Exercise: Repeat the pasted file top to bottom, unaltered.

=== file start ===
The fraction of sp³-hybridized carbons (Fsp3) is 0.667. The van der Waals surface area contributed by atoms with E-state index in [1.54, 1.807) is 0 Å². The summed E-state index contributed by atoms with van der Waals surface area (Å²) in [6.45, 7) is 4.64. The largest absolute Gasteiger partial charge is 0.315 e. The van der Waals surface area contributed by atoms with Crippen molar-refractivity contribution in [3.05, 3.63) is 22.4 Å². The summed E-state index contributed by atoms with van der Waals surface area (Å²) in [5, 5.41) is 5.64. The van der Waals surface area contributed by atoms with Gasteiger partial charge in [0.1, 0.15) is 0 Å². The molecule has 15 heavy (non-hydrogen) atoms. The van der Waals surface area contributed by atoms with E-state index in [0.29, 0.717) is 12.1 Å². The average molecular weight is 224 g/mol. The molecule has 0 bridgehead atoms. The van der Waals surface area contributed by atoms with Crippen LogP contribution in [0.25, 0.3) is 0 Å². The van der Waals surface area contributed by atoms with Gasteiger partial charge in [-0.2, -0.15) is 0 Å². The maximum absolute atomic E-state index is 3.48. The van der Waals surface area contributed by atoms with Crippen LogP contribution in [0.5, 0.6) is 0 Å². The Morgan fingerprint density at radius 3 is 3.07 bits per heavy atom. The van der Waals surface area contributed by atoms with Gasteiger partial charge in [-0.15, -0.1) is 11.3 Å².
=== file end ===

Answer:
The fraction of sp³-hybridized carbons (Fsp3) is 0.667. The van der Waals surface area contributed by atoms with E-state index in [1.54, 1.807) is 0 Å². The summed E-state index contributed by atoms with van der Waals surface area (Å²) in [6.45, 7) is 4.64. The largest absolute Gasteiger partial charge is 0.315 e. The van der Waals surface area contributed by atoms with Crippen molar-refractivity contribution in [3.05, 3.63) is 22.4 Å². The summed E-state index contributed by atoms with van der Waals surface area (Å²) in [5, 5.41) is 5.64. The van der Waals surface area contributed by atoms with Gasteiger partial charge in [0.1, 0.15) is 0 Å². The molecule has 15 heavy (non-hydrogen) atoms. The van der Waals surface area contributed by atoms with E-state index in [0.29, 0.717) is 12.1 Å². The average molecular weight is 224 g/mol. The molecule has 0 bridgehead atoms. The van der Waals surface area contributed by atoms with Crippen LogP contribution in [0.25, 0.3) is 0 Å². The van der Waals surface area contributed by atoms with Gasteiger partial charge in [-0.2, -0.15) is 0 Å². The maximum absolute atomic E-state index is 3.48. The van der Waals surface area contributed by atoms with Crippen LogP contribution in [0.5, 0.6) is 0 Å². The Morgan fingerprint density at radius 3 is 3.07 bits per heavy atom. The van der Waals surface area contributed by atoms with Gasteiger partial charge in [-0.15, -0.1) is 11.3 Å².